How to Make a Land: The Magic of Literature in Lev Grossman’s The Magician’s Land

The Spectatorial

Illustration by Ariana Youm Illustration by Ariana Youm

This review contains spoilers.

With The Magician’s Land, Lev Grossman has completed one of the most sophisticated fantasy series of recent times. Written carefully and glowing with subtle beauty, The Magicians trilogy depicts the hopes and malaise of a self-conscious, self-critical, and sometimes self-destructive group of young adults trying to find their place in the world.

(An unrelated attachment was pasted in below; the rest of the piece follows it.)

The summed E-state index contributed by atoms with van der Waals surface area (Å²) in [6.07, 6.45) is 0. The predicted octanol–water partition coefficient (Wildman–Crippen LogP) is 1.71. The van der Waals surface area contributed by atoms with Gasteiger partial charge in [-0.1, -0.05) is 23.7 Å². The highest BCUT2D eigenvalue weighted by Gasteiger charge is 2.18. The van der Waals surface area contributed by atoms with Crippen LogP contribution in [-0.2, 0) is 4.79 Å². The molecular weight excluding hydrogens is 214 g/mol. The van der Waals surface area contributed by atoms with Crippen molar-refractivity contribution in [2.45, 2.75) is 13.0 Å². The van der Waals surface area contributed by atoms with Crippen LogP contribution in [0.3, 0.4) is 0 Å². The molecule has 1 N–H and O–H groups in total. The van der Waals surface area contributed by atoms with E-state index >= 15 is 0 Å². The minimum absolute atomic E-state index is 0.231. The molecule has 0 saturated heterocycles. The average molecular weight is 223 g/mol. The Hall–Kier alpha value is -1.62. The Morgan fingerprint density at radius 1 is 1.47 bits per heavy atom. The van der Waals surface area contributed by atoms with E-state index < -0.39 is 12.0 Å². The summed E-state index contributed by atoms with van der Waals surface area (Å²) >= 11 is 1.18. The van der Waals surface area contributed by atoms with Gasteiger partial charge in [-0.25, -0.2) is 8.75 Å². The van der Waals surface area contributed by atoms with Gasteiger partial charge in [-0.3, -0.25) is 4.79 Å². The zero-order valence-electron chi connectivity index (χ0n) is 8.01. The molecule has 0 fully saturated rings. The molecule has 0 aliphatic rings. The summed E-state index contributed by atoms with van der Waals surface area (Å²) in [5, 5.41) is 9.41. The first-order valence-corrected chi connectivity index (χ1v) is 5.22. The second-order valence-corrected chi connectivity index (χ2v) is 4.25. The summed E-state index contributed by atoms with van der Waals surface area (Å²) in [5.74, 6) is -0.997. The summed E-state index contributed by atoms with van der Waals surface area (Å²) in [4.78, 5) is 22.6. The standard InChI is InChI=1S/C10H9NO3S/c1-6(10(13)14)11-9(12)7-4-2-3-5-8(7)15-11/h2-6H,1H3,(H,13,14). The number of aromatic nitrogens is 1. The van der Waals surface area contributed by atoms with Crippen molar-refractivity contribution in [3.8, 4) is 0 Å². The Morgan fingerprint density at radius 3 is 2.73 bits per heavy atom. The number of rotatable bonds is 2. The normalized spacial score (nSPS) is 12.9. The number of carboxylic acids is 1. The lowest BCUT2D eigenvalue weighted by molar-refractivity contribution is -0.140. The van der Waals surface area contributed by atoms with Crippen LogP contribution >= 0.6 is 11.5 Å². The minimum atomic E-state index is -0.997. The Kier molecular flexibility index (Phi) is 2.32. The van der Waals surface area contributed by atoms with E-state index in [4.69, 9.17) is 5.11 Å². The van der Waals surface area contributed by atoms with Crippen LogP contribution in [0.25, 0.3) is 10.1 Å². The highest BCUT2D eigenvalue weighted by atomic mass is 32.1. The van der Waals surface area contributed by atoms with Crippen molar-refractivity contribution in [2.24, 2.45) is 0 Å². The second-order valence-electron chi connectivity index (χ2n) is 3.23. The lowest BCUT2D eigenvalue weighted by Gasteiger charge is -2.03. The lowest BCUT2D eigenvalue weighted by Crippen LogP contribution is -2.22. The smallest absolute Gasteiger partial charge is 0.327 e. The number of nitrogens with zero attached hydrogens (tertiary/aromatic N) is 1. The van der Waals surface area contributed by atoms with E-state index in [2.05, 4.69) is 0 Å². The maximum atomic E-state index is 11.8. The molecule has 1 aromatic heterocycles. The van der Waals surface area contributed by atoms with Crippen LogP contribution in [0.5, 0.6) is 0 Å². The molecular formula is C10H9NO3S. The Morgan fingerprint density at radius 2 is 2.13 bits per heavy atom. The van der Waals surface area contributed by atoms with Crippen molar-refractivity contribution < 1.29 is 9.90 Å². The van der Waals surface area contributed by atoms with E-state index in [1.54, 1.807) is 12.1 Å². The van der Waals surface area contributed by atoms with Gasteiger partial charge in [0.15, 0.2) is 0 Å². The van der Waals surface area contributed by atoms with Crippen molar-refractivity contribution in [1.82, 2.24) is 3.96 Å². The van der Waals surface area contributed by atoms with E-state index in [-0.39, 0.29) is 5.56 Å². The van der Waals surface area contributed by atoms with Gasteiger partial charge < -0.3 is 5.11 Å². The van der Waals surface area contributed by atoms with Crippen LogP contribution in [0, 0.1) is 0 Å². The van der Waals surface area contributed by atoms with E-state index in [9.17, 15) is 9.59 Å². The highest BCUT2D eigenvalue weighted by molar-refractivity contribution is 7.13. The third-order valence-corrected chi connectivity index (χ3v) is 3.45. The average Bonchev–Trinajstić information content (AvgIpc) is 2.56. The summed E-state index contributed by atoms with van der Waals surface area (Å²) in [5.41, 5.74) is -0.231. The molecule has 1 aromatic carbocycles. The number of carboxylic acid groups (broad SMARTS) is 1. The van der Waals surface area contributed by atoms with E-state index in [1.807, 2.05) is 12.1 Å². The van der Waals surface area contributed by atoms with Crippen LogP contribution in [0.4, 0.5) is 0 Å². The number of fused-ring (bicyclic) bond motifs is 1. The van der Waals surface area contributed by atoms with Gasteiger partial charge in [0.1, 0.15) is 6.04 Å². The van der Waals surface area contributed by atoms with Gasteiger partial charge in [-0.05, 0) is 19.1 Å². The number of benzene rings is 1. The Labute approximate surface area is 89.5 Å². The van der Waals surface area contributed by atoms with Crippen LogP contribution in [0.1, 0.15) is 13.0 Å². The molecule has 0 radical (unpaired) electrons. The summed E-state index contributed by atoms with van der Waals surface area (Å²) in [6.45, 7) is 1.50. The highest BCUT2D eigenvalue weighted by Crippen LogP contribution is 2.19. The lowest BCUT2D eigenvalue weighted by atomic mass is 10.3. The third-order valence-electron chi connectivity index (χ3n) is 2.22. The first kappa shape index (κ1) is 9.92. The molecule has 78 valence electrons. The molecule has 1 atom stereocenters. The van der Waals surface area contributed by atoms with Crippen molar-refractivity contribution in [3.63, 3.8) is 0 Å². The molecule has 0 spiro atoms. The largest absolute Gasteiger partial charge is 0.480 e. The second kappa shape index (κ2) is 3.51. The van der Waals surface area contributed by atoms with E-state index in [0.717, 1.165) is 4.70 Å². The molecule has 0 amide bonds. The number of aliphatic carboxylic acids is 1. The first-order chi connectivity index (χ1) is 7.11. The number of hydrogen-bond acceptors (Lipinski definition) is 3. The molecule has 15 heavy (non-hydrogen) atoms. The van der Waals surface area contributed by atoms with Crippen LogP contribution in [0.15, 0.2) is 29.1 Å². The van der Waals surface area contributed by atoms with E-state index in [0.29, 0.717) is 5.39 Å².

The trilogy is clearly inspired by Harry Potter and The Chronicles of Narnia, and echoes Brideshead Revisited and The Catcher in the Rye. Allusions to Shakespeare and Dungeons and Dragons permeate the novels indiscriminately, and Grossman has even made a helpful starting list of some of the allusions in the first book. In many ways, The Magicians trilogy is a love letter to literature—it is both a paean for fantasy and the wonders of reading as well as a dirge to the loss of childhood dreams…

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